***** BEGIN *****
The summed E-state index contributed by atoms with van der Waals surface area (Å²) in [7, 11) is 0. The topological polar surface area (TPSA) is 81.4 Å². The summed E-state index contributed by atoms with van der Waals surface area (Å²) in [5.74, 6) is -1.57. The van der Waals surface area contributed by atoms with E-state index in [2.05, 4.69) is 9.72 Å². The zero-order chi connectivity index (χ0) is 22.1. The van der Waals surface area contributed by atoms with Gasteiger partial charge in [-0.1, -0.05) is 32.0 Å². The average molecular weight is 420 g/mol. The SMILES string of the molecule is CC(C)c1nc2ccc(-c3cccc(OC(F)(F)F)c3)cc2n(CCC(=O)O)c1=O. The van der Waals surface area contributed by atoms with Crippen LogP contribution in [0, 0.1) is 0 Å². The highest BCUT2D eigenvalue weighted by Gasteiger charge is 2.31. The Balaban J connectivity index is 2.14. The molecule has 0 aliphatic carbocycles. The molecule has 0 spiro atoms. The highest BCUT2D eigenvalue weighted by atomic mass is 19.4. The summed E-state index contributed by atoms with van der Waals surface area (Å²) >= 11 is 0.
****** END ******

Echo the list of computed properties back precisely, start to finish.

The summed E-state index contributed by atoms with van der Waals surface area (Å²) in [7, 11) is 0. The topological polar surface area (TPSA) is 81.4 Å². The summed E-state index contributed by atoms with van der Waals surface area (Å²) in [5.74, 6) is -1.57. The van der Waals surface area contributed by atoms with E-state index in [2.05, 4.69) is 9.72 Å². The zero-order chi connectivity index (χ0) is 22.1. The van der Waals surface area contributed by atoms with Gasteiger partial charge in [-0.1, -0.05) is 32.0 Å². The average molecular weight is 420 g/mol. The SMILES string of the molecule is CC(C)c1nc2ccc(-c3cccc(OC(F)(F)F)c3)cc2n(CCC(=O)O)c1=O. The van der Waals surface area contributed by atoms with Crippen LogP contribution in [0, 0.1) is 0 Å². The highest BCUT2D eigenvalue weighted by Gasteiger charge is 2.31. The Balaban J connectivity index is 2.14. The molecule has 0 aliphatic carbocycles. The molecule has 0 spiro atoms. The highest BCUT2D eigenvalue weighted by atomic mass is 19.4. The summed E-state index contributed by atoms with van der Waals surface area (Å²) >= 11 is 0.